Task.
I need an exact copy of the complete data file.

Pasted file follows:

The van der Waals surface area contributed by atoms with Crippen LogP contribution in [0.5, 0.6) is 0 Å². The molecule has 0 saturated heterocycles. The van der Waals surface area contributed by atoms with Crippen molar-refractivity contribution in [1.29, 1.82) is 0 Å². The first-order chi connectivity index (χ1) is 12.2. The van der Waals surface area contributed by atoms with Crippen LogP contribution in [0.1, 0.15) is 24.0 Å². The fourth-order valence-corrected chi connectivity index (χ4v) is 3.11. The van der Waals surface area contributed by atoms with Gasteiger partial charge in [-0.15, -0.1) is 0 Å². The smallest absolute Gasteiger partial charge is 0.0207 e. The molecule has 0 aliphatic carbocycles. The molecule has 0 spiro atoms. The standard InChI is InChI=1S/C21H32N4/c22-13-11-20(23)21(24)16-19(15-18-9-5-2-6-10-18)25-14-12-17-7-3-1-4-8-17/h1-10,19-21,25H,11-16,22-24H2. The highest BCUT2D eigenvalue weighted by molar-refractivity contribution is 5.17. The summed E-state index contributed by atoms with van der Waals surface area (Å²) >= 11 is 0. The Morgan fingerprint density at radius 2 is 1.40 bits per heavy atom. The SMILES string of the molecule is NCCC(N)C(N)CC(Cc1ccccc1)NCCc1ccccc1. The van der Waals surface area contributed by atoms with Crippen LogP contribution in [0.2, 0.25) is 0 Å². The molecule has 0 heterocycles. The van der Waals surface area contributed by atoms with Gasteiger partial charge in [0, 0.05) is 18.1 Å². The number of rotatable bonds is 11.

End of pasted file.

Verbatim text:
The van der Waals surface area contributed by atoms with Crippen LogP contribution in [0.5, 0.6) is 0 Å². The molecule has 0 saturated heterocycles. The van der Waals surface area contributed by atoms with Crippen molar-refractivity contribution in [1.29, 1.82) is 0 Å². The first-order chi connectivity index (χ1) is 12.2. The van der Waals surface area contributed by atoms with Crippen LogP contribution in [0.1, 0.15) is 24.0 Å². The fourth-order valence-corrected chi connectivity index (χ4v) is 3.11. The van der Waals surface area contributed by atoms with Gasteiger partial charge in [-0.15, -0.1) is 0 Å². The smallest absolute Gasteiger partial charge is 0.0207 e. The molecule has 0 aliphatic carbocycles. The molecule has 0 spiro atoms. The standard InChI is InChI=1S/C21H32N4/c22-13-11-20(23)21(24)16-19(15-18-9-5-2-6-10-18)25-14-12-17-7-3-1-4-8-17/h1-10,19-21,25H,11-16,22-24H2. The highest BCUT2D eigenvalue weighted by molar-refractivity contribution is 5.17. The summed E-state index contributed by atoms with van der Waals surface area (Å²) >= 11 is 0. The Morgan fingerprint density at radius 2 is 1.40 bits per heavy atom. The SMILES string of the molecule is NCCC(N)C(N)CC(Cc1ccccc1)NCCc1ccccc1. The van der Waals surface area contributed by atoms with Crippen LogP contribution in [0.2, 0.25) is 0 Å². The molecule has 0 heterocycles. The van der Waals surface area contributed by atoms with Gasteiger partial charge in [0, 0.05) is 18.1 Å². The number of rotatable bonds is 11.